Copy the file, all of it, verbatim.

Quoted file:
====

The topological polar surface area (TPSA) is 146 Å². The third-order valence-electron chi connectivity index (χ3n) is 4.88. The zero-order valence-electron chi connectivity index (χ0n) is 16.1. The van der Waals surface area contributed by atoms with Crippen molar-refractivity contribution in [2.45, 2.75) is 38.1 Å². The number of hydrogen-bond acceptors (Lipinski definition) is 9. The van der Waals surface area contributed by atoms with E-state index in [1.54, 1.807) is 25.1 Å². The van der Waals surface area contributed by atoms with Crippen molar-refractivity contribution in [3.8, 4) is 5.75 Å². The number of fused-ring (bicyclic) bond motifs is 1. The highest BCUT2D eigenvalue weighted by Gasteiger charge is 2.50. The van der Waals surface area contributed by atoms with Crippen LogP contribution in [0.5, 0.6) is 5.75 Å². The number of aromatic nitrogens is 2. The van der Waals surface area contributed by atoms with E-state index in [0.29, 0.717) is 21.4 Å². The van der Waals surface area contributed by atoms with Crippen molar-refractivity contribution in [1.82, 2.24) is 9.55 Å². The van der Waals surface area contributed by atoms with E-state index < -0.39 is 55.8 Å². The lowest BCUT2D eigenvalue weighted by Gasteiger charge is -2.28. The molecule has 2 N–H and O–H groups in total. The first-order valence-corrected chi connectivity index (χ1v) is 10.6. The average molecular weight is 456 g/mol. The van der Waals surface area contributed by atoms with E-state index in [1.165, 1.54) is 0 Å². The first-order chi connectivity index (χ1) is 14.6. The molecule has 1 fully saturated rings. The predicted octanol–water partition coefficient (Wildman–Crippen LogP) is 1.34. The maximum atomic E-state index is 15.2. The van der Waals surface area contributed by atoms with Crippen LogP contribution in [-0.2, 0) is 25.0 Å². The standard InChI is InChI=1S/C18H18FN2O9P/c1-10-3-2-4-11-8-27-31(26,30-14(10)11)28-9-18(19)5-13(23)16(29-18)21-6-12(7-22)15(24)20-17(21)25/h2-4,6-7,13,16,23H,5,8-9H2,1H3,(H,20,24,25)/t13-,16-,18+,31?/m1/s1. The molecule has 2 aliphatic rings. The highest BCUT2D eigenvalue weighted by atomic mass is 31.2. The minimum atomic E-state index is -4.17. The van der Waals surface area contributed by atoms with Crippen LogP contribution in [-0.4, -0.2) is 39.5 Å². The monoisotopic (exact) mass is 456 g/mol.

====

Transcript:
The topological polar surface area (TPSA) is 146 Å². The third-order valence-electron chi connectivity index (χ3n) is 4.88. The zero-order valence-electron chi connectivity index (χ0n) is 16.1. The van der Waals surface area contributed by atoms with Crippen molar-refractivity contribution in [2.45, 2.75) is 38.1 Å². The number of hydrogen-bond acceptors (Lipinski definition) is 9. The van der Waals surface area contributed by atoms with E-state index in [1.54, 1.807) is 25.1 Å². The van der Waals surface area contributed by atoms with Crippen molar-refractivity contribution in [3.8, 4) is 5.75 Å². The number of fused-ring (bicyclic) bond motifs is 1. The highest BCUT2D eigenvalue weighted by Gasteiger charge is 2.50. The van der Waals surface area contributed by atoms with Crippen LogP contribution in [0.5, 0.6) is 5.75 Å². The number of aromatic nitrogens is 2. The van der Waals surface area contributed by atoms with E-state index in [0.29, 0.717) is 21.4 Å². The van der Waals surface area contributed by atoms with Crippen molar-refractivity contribution in [1.82, 2.24) is 9.55 Å². The van der Waals surface area contributed by atoms with E-state index < -0.39 is 55.8 Å². The lowest BCUT2D eigenvalue weighted by Gasteiger charge is -2.28. The molecule has 2 N–H and O–H groups in total. The first-order valence-corrected chi connectivity index (χ1v) is 10.6. The average molecular weight is 456 g/mol. The van der Waals surface area contributed by atoms with E-state index in [1.165, 1.54) is 0 Å². The first-order chi connectivity index (χ1) is 14.6. The molecule has 1 fully saturated rings. The predicted octanol–water partition coefficient (Wildman–Crippen LogP) is 1.34. The maximum atomic E-state index is 15.2. The van der Waals surface area contributed by atoms with Crippen LogP contribution in [-0.2, 0) is 25.0 Å². The standard InChI is InChI=1S/C18H18FN2O9P/c1-10-3-2-4-11-8-27-31(26,30-14(10)11)28-9-18(19)5-13(23)16(29-18)21-6-12(7-22)15(24)20-17(21)25/h2-4,6-7,13,16,23H,5,8-9H2,1H3,(H,20,24,25)/t13-,16-,18+,31?/m1/s1. The molecule has 2 aliphatic rings. The highest BCUT2D eigenvalue weighted by atomic mass is 31.2. The minimum atomic E-state index is -4.17. The van der Waals surface area contributed by atoms with Crippen LogP contribution in [-0.4, -0.2) is 39.5 Å². The monoisotopic (exact) mass is 456 g/mol.